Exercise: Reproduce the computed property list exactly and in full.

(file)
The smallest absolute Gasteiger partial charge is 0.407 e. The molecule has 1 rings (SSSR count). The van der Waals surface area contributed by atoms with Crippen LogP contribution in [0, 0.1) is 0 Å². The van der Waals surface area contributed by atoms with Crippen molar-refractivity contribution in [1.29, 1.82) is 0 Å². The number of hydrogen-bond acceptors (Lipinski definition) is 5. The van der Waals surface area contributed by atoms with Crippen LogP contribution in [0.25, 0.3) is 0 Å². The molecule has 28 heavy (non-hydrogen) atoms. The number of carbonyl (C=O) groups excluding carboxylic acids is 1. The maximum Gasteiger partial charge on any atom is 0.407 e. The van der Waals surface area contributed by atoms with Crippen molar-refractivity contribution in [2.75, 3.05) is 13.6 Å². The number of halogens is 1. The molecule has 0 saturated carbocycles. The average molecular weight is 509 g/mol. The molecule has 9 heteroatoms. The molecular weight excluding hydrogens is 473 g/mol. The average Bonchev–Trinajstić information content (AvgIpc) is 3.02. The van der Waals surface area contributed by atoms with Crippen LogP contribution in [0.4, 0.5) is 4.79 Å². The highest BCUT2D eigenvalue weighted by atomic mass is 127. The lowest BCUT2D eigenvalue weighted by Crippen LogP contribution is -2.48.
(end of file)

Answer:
The smallest absolute Gasteiger partial charge is 0.407 e. The molecule has 1 rings (SSSR count). The van der Waals surface area contributed by atoms with Crippen LogP contribution in [0, 0.1) is 0 Å². The van der Waals surface area contributed by atoms with Crippen molar-refractivity contribution in [1.29, 1.82) is 0 Å². The number of hydrogen-bond acceptors (Lipinski definition) is 5. The van der Waals surface area contributed by atoms with Crippen LogP contribution in [0.25, 0.3) is 0 Å². The molecule has 28 heavy (non-hydrogen) atoms. The number of carbonyl (C=O) groups excluding carboxylic acids is 1. The maximum Gasteiger partial charge on any atom is 0.407 e. The van der Waals surface area contributed by atoms with Crippen molar-refractivity contribution in [2.75, 3.05) is 13.6 Å². The number of halogens is 1. The molecule has 0 saturated carbocycles. The average molecular weight is 509 g/mol. The molecule has 9 heteroatoms. The molecular weight excluding hydrogens is 473 g/mol. The average Bonchev–Trinajstić information content (AvgIpc) is 3.02. The van der Waals surface area contributed by atoms with Crippen LogP contribution in [0.4, 0.5) is 4.79 Å². The highest BCUT2D eigenvalue weighted by atomic mass is 127. The lowest BCUT2D eigenvalue weighted by Crippen LogP contribution is -2.48.